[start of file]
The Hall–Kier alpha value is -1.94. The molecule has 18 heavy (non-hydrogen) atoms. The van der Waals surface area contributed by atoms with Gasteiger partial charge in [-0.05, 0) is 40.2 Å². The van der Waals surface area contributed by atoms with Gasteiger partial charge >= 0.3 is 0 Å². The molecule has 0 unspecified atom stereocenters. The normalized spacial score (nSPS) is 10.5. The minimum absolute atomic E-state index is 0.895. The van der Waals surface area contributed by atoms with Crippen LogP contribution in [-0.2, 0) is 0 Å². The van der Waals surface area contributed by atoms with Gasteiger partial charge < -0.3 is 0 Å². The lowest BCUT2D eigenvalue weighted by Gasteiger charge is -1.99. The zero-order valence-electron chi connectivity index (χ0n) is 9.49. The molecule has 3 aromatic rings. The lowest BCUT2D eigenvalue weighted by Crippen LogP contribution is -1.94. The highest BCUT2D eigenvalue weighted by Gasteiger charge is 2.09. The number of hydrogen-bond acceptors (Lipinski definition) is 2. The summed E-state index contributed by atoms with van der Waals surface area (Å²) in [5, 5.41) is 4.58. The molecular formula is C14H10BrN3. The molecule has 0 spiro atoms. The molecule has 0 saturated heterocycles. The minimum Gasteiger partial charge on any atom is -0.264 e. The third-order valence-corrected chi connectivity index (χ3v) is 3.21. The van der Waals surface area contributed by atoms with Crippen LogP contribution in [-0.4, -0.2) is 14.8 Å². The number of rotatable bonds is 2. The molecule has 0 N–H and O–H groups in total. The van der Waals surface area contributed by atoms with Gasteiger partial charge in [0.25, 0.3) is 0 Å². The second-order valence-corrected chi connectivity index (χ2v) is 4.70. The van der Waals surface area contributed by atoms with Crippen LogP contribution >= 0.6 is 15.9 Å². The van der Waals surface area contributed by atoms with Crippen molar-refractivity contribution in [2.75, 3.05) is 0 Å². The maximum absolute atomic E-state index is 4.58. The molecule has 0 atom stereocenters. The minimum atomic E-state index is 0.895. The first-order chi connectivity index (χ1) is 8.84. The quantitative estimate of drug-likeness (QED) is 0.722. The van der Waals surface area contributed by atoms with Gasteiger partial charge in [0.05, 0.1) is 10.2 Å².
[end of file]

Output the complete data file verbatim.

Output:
The Hall–Kier alpha value is -1.94. The molecule has 18 heavy (non-hydrogen) atoms. The van der Waals surface area contributed by atoms with Gasteiger partial charge in [-0.05, 0) is 40.2 Å². The van der Waals surface area contributed by atoms with Gasteiger partial charge >= 0.3 is 0 Å². The molecule has 0 unspecified atom stereocenters. The normalized spacial score (nSPS) is 10.5. The minimum absolute atomic E-state index is 0.895. The van der Waals surface area contributed by atoms with Crippen LogP contribution in [-0.2, 0) is 0 Å². The van der Waals surface area contributed by atoms with Gasteiger partial charge < -0.3 is 0 Å². The lowest BCUT2D eigenvalue weighted by Gasteiger charge is -1.99. The zero-order valence-electron chi connectivity index (χ0n) is 9.49. The molecule has 3 aromatic rings. The lowest BCUT2D eigenvalue weighted by Crippen LogP contribution is -1.94. The highest BCUT2D eigenvalue weighted by Gasteiger charge is 2.09. The number of hydrogen-bond acceptors (Lipinski definition) is 2. The summed E-state index contributed by atoms with van der Waals surface area (Å²) in [5, 5.41) is 4.58. The molecular formula is C14H10BrN3. The molecule has 0 spiro atoms. The molecule has 0 saturated heterocycles. The minimum Gasteiger partial charge on any atom is -0.264 e. The third-order valence-corrected chi connectivity index (χ3v) is 3.21. The van der Waals surface area contributed by atoms with Crippen LogP contribution in [-0.4, -0.2) is 14.8 Å². The number of rotatable bonds is 2. The molecule has 0 N–H and O–H groups in total. The van der Waals surface area contributed by atoms with Gasteiger partial charge in [0.25, 0.3) is 0 Å². The second-order valence-corrected chi connectivity index (χ2v) is 4.70. The van der Waals surface area contributed by atoms with Crippen LogP contribution >= 0.6 is 15.9 Å². The van der Waals surface area contributed by atoms with Crippen molar-refractivity contribution in [2.75, 3.05) is 0 Å². The maximum absolute atomic E-state index is 4.58. The molecule has 0 atom stereocenters. The minimum atomic E-state index is 0.895. The first-order chi connectivity index (χ1) is 8.84. The quantitative estimate of drug-likeness (QED) is 0.722. The van der Waals surface area contributed by atoms with Gasteiger partial charge in [0.05, 0.1) is 10.2 Å².